I was excited to dig into the results of the recent study of 700 executive and social strategists on social strategy development by Altimeter Group’s Brian Solis and Charlene Li.
After six years of having the word “social” in my job title, I wasn’t surprised to see that, of those surveyed, “28% felt that they had a holistic approach to social media,” or that “a mere 12% were confident they had a plan that looked beyond the next year,” or that “only one half of companies surveyed said that top executives were “informed, engaged and aligned with their companies’ social strategy.” Social has been a slow burn on the uptake – for businesses, not for users.
Solis and Li go on to pretty much nail the ideal development process for a social business with their “6 Stages of Social Business Transformation.” I agree with the definition of every stage; although, unfortunately, it’s rare to see them actually develop in this order. For example, Stage 1: Planning – “Listen to Learn,” almost never happens first. Social tends to start with marketing tactics or product integrations and expand from there vs. starting with a real strategy. Regardless, I do think the stages represent the ideal roadmap to social business success.
The biggest problem I found isn’t actually with the stages themselves, it’s in the fact that too many companies are all too happy to skip right over the most important step, Stage 3: Engagement – “Dialog Deepens Relationships.” This stage is described as:
When organizations move into this stage, they make a commitment where social media is no longer a “nice to “have” but instead, is seen as a critical element in relationship building. Key tenets of this stage include participating in conversations to build communities; using engagement and influence to speed path to purchase efficiently; providing support through direct engagement, as well as between people; establishing a risk management and training discipline to shift mindsets; and fostering employee engagement through enterprise social networks.
Please, notice the sentence: participating in conversations to build communities.I would go, as far as to say, this is the single most important value of social media. And as someone who has been in hundreds, if not thousands, of conversations about social, to know – this is where things really go off the rails.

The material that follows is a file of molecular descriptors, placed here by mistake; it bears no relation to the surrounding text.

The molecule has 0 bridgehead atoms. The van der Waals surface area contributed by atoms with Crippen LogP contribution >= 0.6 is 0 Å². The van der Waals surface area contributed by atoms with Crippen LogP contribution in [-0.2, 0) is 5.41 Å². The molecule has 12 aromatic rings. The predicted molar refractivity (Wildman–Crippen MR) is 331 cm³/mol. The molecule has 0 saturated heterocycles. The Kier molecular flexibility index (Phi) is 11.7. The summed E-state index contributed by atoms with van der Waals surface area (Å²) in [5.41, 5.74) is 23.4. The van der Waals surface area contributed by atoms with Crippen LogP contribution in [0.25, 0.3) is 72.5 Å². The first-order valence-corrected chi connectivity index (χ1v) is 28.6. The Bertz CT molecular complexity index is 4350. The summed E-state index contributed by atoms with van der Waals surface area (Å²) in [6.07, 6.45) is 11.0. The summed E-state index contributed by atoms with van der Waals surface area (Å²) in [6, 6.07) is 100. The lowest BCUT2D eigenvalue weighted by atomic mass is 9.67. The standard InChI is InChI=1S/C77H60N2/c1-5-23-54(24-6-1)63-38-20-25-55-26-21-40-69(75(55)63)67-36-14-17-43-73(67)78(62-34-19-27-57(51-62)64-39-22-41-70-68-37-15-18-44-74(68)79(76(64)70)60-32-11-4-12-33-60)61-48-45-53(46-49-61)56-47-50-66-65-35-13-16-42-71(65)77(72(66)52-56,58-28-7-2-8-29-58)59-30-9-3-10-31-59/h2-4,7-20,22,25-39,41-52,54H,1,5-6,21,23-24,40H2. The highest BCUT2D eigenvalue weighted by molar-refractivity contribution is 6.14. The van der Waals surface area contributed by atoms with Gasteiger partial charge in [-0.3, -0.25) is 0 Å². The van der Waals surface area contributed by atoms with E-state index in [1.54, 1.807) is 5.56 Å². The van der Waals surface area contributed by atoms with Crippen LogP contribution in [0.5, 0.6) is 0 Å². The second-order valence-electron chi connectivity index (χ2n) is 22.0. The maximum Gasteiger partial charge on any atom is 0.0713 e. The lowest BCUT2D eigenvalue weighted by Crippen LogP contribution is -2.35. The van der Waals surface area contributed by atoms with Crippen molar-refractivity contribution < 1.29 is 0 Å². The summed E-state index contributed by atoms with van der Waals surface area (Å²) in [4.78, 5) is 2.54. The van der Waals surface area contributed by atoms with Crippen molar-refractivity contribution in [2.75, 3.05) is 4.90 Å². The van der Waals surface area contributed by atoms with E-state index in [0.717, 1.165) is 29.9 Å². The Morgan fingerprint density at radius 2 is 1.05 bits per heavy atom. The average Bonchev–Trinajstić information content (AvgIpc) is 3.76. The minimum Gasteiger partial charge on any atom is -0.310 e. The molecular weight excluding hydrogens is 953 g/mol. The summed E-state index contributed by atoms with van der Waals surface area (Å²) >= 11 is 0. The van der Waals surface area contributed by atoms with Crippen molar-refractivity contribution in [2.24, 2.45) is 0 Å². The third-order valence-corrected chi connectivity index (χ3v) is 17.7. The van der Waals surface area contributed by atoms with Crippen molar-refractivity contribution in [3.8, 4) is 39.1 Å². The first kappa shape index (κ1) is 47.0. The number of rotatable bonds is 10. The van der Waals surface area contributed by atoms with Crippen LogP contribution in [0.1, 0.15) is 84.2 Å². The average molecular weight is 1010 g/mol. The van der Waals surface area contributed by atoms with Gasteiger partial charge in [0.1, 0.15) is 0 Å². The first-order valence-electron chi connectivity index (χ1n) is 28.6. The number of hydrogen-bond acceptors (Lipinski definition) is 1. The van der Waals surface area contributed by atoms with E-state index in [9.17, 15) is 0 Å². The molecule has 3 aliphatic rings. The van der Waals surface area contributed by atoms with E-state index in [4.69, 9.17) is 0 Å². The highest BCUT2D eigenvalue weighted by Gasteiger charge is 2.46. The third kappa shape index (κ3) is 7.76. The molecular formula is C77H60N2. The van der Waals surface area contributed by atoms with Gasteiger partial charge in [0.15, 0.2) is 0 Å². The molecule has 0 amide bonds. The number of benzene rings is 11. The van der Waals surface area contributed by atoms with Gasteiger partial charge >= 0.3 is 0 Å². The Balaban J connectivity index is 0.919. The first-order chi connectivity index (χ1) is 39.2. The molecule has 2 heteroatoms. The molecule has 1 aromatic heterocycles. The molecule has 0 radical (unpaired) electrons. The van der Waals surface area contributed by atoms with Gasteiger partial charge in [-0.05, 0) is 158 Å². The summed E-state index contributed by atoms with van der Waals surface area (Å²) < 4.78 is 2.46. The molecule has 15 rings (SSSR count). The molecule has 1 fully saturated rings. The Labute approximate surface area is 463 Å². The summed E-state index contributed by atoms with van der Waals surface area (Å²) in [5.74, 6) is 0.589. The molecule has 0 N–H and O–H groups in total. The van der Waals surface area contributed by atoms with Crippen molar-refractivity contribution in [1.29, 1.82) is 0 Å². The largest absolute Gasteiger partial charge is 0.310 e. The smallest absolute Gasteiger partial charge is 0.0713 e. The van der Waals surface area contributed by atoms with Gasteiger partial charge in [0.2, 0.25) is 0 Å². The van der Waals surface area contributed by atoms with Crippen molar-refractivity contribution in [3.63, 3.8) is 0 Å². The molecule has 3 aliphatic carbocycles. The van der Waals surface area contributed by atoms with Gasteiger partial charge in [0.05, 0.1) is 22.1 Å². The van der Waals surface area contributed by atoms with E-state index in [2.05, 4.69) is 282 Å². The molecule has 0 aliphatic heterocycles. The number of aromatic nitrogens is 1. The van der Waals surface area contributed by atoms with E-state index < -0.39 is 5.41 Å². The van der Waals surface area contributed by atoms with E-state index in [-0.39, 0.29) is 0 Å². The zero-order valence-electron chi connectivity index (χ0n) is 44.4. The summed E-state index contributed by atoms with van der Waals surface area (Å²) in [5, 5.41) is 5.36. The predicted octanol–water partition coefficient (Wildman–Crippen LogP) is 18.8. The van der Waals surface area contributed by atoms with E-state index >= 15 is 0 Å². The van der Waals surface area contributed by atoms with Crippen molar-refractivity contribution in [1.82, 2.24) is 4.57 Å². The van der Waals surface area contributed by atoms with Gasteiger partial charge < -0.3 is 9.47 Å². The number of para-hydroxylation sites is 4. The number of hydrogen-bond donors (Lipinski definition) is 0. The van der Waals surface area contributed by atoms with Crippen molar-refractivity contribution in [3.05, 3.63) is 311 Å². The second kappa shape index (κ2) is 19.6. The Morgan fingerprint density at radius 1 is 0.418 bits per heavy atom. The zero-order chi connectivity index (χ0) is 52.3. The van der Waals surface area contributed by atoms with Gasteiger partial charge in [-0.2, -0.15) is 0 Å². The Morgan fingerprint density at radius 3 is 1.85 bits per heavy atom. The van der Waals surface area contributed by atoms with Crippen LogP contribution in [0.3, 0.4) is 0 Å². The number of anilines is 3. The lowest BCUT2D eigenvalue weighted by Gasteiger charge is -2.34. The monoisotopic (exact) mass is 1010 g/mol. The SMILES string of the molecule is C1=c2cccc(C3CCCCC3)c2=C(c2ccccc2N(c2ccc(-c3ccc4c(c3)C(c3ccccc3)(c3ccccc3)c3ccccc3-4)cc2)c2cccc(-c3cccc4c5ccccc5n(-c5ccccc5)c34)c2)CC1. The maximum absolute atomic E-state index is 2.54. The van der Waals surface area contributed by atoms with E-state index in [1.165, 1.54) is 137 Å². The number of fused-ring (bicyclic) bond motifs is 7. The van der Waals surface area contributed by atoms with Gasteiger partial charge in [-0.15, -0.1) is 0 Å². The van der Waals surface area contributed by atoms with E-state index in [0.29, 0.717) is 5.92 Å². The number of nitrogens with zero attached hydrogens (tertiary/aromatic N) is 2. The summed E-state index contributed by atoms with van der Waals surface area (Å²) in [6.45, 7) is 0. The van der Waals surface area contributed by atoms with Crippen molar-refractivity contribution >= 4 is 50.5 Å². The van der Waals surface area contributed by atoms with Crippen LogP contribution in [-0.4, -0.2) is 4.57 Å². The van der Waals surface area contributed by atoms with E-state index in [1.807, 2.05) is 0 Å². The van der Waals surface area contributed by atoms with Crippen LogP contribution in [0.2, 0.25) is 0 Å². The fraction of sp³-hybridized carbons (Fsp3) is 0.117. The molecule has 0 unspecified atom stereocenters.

Not only do many companies skip deepening the dialogue with their customers, the issue cuts further than that. The truth is, once you get to this step, you come to find out, many companies really, truly don’t care about their customers at all.
It is hard for me (and most consumers) to understand this mentality, but I run into it more than one might hope. I once had a Sr. Executive at a company tell me, "I don't care about our thousands of current customers! I care about the millions we don't have!" As I picked my jaw up off the floor, my brain processed the gravity of this statement. How did he expect to have a good product if he didn't value his current users and therefore their feedback? How was he going to retain his current users and get any word of mouth if he didn't care enough to invest in those relationships? How was he going to attract new users if the current ones spread word of not being taken care of in a timely, courteous manner? What world does he in that the real users are useless but the potential users would be valuable?
As a consumer advocate, I was astonished. As an employee, I knew I better start thinking about a new job. I might have been early in my career, but even then, I knew this business would fail. And it did. Unfortunately, since then, I have run into this type of thinking at some level at almost every organization.
To be clear, not only should a business care about its consumers, it should LOVE them. It should invest in them. One of my favorite marketing thought leaders is Joseph Jaffe whose book, Flip the Funnel, focuses on this subject. Jaffe’s book details how off the mark most marketers are -- spending the majority of their money attempting to acquire brand new, unqualified customers instead of investing in creating evangelists out of the ones they do have. Show me a company that focuses on their current consumers/readers/fans, and I'll show you a company with a perfect foundation for a social business.
This isn't rocket science and so I'm not sure why it escapes well-educated and experienced executives but here it is:
Have a great product/service that solves a need. Take care of the people who like to use your product. Listen to the feedback from these people -- every day. Engage back with them in real, authentic dialogue -- every day. Make your product and service better based on their feedback. Rinse and repeat.
Once consumers are a priority, then social can deliver word-of-mouth on steroids. But companies that choose to skip this step and go straight to Stage 4: Formalized – “Organize for Scale,” are setting themselves up for disaster. This is when you hear of companies having an issue and then lashing out at users in a panic or covering mistakes up with fake accounts.
Social Business is the future of business, and no companies can get through these 6 Stages if they don’t begin with caring about their customers. This is what people mean when they reference the democratization of the web. People's voices matter. The smartest businesses are figuring out how to harness this power by listening, engaging and giving the people what they ask for, in other words -- building a social business.
What do you think is the best example of a company embracing deep engagement.
By Gretchen Fox, Social Architect at grtchnfx